Mr. French made a fortune during the dot-com boom when, in 2000, he sold OnLink, a software company he founded, to Siebel Systems for about $600 million. One of his Fantex co-founders, David M. Beirne, was a general partner at Benchmark Capital, the venture capital firm that was one of eBay’s earliest investors.
Mr. French said Mr. Beirne conceived of the Fantex concept more than a decade ago when working on a sports-related venture with John Elway, the former Denver Broncos quarterback.
“Fantex represents a powerful new opportunity for professional athletes, and I wish it were available during my playing days,” Mr. Elway, a member of Fantex’s board, said in a statement.
Wall Street executives have also joined the company. Fantex’s president is John Rodin, co-president of the hedge fund Glenview Capital Management and a Goldman Sachs alumnus. Its chief technology officer is Joshua S. Levine, a former senior executive at E*Trade and Deutsche Bank.
A big question is whether other athletes are on the sidelines for a Fantex I.P.O. Mr. French declined to discuss future deals.
On one hand, athletes and their agents could view Fantex as a compelling proposition, providing athletes with a large upfront payment for giving up a certain percentage of their future earnings. Such a payment could act as a hedge against an unexpected downturn in a player’s career.
But advisers could counsel against trading a piece of their future earnings for a big lump sum, as some athletes are notorious for squandering money.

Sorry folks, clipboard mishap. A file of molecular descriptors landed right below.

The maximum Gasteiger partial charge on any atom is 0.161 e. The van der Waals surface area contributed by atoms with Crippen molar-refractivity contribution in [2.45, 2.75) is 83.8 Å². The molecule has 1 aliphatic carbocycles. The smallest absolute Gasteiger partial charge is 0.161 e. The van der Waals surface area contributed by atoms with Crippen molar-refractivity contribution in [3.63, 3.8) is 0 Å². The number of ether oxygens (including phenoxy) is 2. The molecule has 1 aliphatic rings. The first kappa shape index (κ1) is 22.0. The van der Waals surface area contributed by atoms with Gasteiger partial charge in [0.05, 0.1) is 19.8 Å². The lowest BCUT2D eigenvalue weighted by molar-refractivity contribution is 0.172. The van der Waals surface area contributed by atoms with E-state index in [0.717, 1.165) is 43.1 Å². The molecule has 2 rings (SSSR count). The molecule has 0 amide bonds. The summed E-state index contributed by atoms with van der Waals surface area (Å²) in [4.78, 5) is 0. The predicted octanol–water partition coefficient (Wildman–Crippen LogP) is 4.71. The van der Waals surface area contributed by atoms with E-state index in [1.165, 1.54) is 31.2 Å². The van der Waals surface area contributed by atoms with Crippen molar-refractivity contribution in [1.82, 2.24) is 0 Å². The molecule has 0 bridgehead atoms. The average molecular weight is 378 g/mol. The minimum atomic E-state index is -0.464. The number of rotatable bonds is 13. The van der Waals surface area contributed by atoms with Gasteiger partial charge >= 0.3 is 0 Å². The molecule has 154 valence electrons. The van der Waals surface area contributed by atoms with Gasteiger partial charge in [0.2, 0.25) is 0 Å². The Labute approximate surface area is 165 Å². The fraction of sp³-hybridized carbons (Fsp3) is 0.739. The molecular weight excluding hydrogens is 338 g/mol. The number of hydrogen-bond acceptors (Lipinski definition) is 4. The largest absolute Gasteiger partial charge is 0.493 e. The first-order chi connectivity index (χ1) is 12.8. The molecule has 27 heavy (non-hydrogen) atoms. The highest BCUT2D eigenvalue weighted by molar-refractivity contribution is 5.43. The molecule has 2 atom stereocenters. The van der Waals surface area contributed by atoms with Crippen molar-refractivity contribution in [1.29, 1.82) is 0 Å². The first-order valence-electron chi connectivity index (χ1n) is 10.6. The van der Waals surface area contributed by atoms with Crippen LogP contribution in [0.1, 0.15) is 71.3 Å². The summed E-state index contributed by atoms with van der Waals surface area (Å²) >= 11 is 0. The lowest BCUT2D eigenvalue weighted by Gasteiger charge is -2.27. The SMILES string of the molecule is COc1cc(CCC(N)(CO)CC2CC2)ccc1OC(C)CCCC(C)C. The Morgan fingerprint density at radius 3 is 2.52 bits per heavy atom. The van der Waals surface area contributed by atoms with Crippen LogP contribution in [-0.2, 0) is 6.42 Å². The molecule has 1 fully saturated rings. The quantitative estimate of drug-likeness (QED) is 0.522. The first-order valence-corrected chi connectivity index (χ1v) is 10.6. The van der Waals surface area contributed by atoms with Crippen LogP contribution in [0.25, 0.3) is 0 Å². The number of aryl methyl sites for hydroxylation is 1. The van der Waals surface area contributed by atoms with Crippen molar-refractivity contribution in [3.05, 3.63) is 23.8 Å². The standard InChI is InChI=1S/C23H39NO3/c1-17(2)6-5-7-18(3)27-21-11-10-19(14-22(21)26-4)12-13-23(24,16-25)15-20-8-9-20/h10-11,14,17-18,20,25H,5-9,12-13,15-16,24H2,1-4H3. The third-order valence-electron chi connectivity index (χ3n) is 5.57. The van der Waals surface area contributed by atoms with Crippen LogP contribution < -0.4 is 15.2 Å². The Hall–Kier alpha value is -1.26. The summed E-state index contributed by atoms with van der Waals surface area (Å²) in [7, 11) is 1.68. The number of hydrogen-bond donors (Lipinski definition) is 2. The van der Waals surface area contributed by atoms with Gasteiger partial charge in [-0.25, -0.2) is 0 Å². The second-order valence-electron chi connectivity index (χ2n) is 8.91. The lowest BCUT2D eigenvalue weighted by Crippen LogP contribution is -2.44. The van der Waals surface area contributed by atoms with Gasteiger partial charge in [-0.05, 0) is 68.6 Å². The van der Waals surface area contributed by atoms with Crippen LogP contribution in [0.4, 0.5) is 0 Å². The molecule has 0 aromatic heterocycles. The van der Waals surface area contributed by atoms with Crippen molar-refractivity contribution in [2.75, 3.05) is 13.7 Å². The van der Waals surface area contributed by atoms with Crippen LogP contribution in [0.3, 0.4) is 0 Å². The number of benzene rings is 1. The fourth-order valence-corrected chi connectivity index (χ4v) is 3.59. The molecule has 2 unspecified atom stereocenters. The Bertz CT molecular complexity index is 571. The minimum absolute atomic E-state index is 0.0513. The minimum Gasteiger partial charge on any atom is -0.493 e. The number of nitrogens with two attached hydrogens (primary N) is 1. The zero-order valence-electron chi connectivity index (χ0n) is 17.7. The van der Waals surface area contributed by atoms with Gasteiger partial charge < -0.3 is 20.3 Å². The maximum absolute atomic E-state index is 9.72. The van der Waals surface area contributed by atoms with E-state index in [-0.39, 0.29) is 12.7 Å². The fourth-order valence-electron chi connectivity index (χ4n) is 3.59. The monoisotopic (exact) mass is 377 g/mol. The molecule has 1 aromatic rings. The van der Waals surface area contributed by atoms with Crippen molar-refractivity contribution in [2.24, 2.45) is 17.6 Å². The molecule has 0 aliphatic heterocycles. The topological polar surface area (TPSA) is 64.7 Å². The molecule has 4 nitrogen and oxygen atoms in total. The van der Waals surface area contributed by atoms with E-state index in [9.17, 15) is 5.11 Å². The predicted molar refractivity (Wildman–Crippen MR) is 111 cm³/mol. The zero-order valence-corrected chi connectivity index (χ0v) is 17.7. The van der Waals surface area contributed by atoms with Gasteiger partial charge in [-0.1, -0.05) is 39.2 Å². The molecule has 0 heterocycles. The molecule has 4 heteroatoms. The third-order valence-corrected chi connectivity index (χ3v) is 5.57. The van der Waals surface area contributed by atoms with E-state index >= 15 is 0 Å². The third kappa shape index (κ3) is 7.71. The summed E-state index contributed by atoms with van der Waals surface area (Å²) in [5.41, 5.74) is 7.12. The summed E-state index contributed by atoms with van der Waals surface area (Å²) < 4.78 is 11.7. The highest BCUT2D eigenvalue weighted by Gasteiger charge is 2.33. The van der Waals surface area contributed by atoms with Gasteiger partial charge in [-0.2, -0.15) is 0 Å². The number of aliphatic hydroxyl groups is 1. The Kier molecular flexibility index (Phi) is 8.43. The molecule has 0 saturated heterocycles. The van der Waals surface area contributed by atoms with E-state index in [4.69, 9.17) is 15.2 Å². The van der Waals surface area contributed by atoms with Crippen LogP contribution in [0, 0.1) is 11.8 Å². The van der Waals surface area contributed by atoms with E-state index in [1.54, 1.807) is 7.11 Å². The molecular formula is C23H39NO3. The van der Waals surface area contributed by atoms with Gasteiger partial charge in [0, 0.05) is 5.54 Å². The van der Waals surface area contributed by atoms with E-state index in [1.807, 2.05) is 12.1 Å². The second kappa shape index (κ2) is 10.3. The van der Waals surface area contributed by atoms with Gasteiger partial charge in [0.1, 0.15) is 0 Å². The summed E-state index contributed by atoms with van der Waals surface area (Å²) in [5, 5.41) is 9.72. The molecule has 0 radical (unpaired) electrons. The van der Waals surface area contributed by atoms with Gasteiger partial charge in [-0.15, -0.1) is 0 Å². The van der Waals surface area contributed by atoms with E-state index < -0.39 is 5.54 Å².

Other considerations are the specter of insider trading violations, and complying with the federal securities laws. Mr. Foster, his friends and his financial team will have to be especially circumspect when discussing issues that might affect his earnings.
A fifth-year veteran from the University of Tennessee, Mr. Foster, 27, has led all running backs in rushing touchdowns two of the last three seasons, while racking up well over 1,000 yards each year. In March 2012, Houston signed Mr. Foster to a contract worth up to $43.5 million over five years. He has a handful of endorsement contracts, including with Under Armour and Kroger Texas.
“We see Arian as a unique, multidimensional individual, a trailblazer,” said Mr. French, who added that Fantex cold-called Mr. Foster’s agent to pitch the idea.
Yet during the first six weeks of this season, Mr. Foster’s production has flagged. He has just one rushing touchdown. Heading into the year, there was concern over various injuries. Off the field, Foster admitted in a documentary released in September that he potentially violated N.C.A.A rules by accepting money when he was a college player.
Those issues underscore the risk of betting on Mr. Foster’s brand, or that of any professional athletes, especially N.F.L. players. Unlike some other sports, N.F.L. contracts often are not fully guaranteed, meaning players are often cut and forced to find a new team, sometimes for a lesser contract.
For investors, the long-term outlook for a player will be difficult to handicap. If a player’s fortunes suffer and the tracking stock declines, there will be no rescue financing from a Private equity firm — or an investor like Warren E. Buffett — to stabilize the share price.
And unlike a stockholder of a public company, investors have no corporate governance rights.
There are no plans to hold annual meetings with the athlete, or quarterly conference calls.
Despite all the risks, some football fans seem poised to buy in. As one tweeted on Thursday after reading the news: “Wow! This is awesome.”
Culled from the NYtimes Dealbook via http://dealbook.nytimes.com/2013/10/17/want-a-piece-of-a-star-athlete-now-you-really-can-buy-one/?
To learn more visit https://fantex.com/